Mind/Body problem and how it affects practice

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Mind/Body problem and how it affects practice

Postby Myotai » Mon Jan 27, 2014 9:53 am

I have just read a reply to another post I started that has got me thinking.....

I would say that the WHOLE of Buddhism as a viable and legitimate religion is based almost exclusively upon the existence of past and future lives. For this to work the mind has to be a separate entity to the brain. Because if the mind dies with the brain then there isn't anything (apart from constructed morals based upon an inconsequential fantasy) to stop us being utterly hedonistic....nothing to experience Kamma, nothing to accumulate etc...

Thoughts?

M...
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Re: Mind/Body problem and how it affects practice

Postby Spiny Norman » Mon Jan 27, 2014 9:56 am

Myotai wrote:I have just read a reply to another post I started that has got me thinking.....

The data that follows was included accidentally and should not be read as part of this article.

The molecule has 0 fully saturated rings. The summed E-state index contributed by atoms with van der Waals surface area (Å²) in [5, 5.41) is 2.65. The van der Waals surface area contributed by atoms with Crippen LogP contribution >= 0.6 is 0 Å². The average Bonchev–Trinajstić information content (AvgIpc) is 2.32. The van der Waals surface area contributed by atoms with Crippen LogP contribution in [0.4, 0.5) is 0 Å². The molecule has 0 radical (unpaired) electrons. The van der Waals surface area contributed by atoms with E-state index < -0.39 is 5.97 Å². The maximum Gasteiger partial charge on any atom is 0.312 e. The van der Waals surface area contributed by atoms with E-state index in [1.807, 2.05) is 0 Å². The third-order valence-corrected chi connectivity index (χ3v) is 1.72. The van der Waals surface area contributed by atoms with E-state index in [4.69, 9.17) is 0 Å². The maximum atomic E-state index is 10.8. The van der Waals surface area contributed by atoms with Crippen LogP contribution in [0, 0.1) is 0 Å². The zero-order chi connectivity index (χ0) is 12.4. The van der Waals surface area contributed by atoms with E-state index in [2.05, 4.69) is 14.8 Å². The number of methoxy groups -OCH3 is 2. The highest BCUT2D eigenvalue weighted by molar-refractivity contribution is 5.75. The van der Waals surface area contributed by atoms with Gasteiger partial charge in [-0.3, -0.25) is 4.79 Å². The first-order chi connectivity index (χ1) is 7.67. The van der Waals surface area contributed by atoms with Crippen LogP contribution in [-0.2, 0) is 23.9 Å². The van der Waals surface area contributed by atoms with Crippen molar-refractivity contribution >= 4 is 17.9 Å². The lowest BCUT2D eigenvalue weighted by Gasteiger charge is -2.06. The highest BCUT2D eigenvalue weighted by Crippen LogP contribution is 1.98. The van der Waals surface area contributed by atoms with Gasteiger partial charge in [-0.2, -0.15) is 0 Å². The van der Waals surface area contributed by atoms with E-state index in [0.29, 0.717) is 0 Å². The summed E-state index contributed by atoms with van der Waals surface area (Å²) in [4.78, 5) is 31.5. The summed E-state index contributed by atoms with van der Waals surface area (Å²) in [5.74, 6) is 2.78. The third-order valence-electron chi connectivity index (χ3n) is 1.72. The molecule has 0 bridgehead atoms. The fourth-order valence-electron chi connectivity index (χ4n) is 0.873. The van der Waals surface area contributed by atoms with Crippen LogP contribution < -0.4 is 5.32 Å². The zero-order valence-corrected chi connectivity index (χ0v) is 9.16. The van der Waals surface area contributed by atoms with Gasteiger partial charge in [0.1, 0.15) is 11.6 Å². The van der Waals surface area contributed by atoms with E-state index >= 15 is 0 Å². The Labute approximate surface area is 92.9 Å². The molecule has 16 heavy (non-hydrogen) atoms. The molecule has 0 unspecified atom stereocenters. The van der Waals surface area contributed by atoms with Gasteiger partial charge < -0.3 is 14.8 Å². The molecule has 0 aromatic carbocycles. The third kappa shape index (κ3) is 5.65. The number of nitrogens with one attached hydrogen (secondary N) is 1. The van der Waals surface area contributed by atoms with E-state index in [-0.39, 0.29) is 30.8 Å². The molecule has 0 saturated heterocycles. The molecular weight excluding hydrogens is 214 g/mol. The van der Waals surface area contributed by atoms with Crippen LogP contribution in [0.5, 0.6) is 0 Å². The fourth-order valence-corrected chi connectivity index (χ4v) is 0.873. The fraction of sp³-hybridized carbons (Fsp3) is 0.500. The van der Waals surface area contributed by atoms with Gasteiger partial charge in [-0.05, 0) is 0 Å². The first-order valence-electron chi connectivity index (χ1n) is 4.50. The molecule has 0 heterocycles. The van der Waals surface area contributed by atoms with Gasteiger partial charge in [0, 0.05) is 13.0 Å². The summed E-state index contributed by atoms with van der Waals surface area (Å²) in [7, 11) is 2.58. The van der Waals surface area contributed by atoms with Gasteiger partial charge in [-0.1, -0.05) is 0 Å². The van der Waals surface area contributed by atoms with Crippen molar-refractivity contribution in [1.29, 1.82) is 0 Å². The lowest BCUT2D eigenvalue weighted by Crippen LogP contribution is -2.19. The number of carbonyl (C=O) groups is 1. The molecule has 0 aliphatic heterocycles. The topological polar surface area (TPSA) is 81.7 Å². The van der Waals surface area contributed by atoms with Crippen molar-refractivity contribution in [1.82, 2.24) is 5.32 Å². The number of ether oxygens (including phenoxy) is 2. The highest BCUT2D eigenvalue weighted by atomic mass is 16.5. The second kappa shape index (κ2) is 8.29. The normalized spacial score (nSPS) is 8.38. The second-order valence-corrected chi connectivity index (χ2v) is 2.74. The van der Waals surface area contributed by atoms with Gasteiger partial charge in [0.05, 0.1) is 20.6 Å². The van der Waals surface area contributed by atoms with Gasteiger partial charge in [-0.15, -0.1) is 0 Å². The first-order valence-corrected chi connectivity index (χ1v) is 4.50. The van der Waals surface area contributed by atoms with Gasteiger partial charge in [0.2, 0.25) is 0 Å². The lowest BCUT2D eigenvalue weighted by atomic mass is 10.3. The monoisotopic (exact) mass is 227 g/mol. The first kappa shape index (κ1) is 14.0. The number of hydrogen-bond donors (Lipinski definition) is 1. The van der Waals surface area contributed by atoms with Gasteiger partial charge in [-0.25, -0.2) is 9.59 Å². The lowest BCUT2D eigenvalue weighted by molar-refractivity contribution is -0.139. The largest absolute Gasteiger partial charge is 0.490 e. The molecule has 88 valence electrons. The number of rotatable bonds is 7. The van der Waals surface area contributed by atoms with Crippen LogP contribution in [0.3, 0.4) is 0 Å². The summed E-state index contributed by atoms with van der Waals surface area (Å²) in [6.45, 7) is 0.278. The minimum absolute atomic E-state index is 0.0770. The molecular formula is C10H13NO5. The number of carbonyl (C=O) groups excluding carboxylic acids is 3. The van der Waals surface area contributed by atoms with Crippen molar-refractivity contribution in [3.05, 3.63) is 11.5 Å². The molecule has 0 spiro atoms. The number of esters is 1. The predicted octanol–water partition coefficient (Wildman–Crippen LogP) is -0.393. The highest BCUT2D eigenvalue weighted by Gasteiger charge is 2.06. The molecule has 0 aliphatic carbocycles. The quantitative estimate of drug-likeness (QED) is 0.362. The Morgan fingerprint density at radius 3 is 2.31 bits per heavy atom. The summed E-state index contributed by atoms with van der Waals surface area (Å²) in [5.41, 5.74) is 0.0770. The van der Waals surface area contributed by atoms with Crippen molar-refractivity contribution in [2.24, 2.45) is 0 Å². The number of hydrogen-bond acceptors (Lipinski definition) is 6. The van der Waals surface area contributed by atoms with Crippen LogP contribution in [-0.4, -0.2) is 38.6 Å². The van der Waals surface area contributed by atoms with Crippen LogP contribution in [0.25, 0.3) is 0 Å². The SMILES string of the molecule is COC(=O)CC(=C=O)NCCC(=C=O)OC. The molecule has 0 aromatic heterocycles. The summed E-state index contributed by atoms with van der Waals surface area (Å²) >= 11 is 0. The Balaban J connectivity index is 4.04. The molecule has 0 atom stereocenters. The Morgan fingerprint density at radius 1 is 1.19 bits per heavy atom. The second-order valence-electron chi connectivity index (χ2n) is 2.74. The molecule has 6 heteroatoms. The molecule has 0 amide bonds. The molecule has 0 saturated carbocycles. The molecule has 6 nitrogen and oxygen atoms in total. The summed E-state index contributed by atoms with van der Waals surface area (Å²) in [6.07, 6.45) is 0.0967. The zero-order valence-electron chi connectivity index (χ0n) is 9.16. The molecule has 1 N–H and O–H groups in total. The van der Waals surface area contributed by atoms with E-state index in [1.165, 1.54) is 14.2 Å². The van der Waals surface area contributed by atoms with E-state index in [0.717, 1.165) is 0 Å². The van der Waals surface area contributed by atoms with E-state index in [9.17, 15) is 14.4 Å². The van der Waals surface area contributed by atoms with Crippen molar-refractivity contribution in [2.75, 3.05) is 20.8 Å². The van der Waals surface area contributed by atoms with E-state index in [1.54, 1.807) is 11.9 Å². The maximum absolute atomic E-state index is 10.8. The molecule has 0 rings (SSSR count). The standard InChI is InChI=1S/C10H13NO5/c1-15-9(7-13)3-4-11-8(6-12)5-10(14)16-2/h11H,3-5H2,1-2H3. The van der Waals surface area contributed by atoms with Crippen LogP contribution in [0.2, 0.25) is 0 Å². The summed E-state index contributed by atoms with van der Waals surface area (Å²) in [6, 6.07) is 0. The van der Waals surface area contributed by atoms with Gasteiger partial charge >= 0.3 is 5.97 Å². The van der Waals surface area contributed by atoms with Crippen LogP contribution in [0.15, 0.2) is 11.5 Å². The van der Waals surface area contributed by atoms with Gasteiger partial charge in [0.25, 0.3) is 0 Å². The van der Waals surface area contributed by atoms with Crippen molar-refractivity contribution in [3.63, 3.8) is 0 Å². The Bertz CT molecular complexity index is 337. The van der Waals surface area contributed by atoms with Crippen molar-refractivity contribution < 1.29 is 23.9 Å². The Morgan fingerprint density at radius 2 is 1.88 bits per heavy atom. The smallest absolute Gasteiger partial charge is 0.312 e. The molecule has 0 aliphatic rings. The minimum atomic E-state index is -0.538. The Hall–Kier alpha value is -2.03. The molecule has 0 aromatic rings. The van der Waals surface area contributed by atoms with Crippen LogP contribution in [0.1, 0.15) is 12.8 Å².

I would say that the WHOLE of Buddhism as a viable and legitimate religion is based almost exclusively upon the existence of past and future lives. For this to work the mind has to be a separate entity to the brain. Because if the mind dies with the brain then there isn't anything (apart from constructed morals based upon an inconsequential fantasy) to stop us being utterly hedonistic....nothing to experience Kamma, nothing to accumulate etc...

Thoughts?

M...


Actually the same questions arise when we try to understand how the "me" of today arises in dependence on the "me" of yesterday.
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Re: Mind/Body problem and how it affects practice

Postby binocular » Mon Jan 27, 2014 1:45 pm

Myotai wrote:I would say that the WHOLE of Buddhism as a viable and legitimate religion